– Andy Meek
Todd Challenger Drops Out at Withdrawal Deadline
Add Republican state Rep. Curry Todd to the list of state legislators from Shelby County who are unopposed in the August primaries and the November general elections.
At the Thursday, April 12, deadline for candidates to withdraw from the August ballot, Todd’s lone challenger, Bob Nozigla, dropped out of the Republican primary in District 97.
Others in the Shelby County legislative delegation without any opposition within their own party, from the other party or by an independent candidate are Republicans Mark White and Jim Coley and Democrats Karen Camper and Lois DeBerry.
Meanwhile, three of the seven races for countywide school board in August narrowed at the deadline.
Michael Donohoe withdrew from the District 1 contest leaving incumbent Chris Caldwell and challengers Noel Hutchinson and former Memphis City Schools board member Freda Williams.
Gregory Ritter withdrew from the District 3 race among incumbent Raphael McInnis and former Shelby County Schools board member David Reaves.
And Edgar Babian withdrew from the District 5 race making that another one-on-one contest between former SCS board chairman David Pickler and Kim Wirth.
Members of the old SCS and MCS boards serve on the interim 23-member countywide school board leading up to the August 2013 merger of the two public school systems. The board then goes to the seven members elected on Aug. 2, 2012.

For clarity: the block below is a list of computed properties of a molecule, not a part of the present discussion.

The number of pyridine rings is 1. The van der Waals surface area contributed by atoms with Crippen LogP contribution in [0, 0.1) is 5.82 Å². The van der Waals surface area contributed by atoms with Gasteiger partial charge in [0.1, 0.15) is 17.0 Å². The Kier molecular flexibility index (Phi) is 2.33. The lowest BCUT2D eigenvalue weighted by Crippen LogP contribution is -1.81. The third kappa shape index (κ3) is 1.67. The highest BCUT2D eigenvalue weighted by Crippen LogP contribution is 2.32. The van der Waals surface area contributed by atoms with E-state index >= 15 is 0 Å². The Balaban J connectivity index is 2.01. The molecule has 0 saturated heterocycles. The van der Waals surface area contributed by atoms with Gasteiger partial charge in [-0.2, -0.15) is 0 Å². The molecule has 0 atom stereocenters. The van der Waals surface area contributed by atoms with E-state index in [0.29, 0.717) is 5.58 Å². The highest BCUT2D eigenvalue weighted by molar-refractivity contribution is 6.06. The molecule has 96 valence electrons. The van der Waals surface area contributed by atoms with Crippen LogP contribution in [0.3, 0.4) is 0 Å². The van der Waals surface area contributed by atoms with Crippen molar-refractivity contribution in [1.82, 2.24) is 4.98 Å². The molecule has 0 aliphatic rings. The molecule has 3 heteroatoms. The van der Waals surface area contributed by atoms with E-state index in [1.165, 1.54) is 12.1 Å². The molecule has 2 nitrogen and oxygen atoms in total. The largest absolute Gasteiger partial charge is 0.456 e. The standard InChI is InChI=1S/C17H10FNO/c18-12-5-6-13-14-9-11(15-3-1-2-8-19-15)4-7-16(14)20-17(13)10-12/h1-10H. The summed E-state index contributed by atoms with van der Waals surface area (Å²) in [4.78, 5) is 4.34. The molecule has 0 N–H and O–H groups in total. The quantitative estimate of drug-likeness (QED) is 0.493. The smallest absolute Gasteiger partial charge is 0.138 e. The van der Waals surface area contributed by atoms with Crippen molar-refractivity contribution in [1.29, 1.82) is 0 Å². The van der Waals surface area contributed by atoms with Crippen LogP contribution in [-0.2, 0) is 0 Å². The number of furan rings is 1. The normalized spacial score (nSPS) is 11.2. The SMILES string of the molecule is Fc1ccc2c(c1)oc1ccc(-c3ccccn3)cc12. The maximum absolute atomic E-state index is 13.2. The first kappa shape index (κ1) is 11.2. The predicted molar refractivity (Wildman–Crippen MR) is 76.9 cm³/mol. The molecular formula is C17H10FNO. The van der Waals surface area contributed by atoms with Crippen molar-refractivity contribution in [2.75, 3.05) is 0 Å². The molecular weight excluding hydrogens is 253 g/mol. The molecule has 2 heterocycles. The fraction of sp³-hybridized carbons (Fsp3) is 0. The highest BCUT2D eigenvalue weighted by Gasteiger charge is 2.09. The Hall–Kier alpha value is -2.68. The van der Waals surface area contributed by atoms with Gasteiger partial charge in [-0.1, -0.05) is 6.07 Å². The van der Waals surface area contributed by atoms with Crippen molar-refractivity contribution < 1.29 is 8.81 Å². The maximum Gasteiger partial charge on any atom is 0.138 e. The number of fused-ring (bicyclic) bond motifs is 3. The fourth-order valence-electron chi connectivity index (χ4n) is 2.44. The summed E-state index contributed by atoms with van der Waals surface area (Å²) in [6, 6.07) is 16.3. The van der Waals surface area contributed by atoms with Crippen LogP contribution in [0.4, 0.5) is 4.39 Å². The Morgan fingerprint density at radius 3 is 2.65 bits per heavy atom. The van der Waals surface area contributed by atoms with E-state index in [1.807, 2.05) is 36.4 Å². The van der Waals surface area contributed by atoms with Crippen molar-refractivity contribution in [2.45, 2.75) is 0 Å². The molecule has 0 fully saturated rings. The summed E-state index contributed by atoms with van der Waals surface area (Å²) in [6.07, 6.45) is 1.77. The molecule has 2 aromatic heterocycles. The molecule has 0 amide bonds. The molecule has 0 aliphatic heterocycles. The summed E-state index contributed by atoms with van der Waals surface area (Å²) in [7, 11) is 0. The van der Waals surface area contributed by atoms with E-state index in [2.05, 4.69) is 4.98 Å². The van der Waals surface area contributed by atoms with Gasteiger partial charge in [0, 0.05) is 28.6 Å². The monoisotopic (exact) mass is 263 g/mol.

The Shelby County Election Commission meets later to certify the ballot.
– Bill Dries
US Inflation Mild as Gas Prices Rise Slowly
Gas prices rose more slowly in March, keeping overall U.S. inflation mild.
The consumer price index rose 0.3 percent in March, the Labor Department said Friday. That’s slower than February’s 0.4 percent rise.
Excluding food and gas, so-called “core” prices increased 0.2 percent in March.
Inflation has eased since last fall and is expected to stay tame. In 12 months that ended in March, prices rose 2.7 percent. That’s below last year’s peak year-over-year rate of 3.9 percent.
Core prices have risen 2.3 percent in the past 12 months, close to the Federal Reserve’s inflation target of 2 percent.
Prices are “benign and likely to stay that way for some time yet,” said Ian Shepherdson, an economist at High Frequency Economics.
Mild price increases leave consumers with more money to spend, which boosts economic growth. Lower inflation also gives the Fed more leeway to keep interest rates low.
Gas prices are high but have started to level off. In March, they gained 1.7 percent, slower than the 6 percent increase in February.
And in the past week, the national average price per gallon fell 4 cents, to $3.90 on Friday.
Despite more hiring, unemployment is still high and few workers are getting pay raises. So many retailers can’t charge more without risking the loss of some business.
Food prices ticked up last month but are moderating after sharp increases last year.
The cost of meat, poultry and some fruits rose. Chicken prices jumped by the most in four years. The price of used cars and trucks also increased and rents rose, driving up core prices. Americans also paid more for medical care, clothing and airline fares.
A small amount of inflation can be good for the economy. It encourages businesses and consumers to spend and invest money sooner rather than later, before inflation erodes its value.
Most economists expect the Fed won’t announce any new policy initiatives at its April 24-25 meeting. Policymakers appear less inclined to take further steps to boost growth. Minutes from their March 13 meeting showed only a couple members expressed support for purchasing more bonds as a way to drive down long-term interest rates and promote more borrowing and spending.
– The Associated Press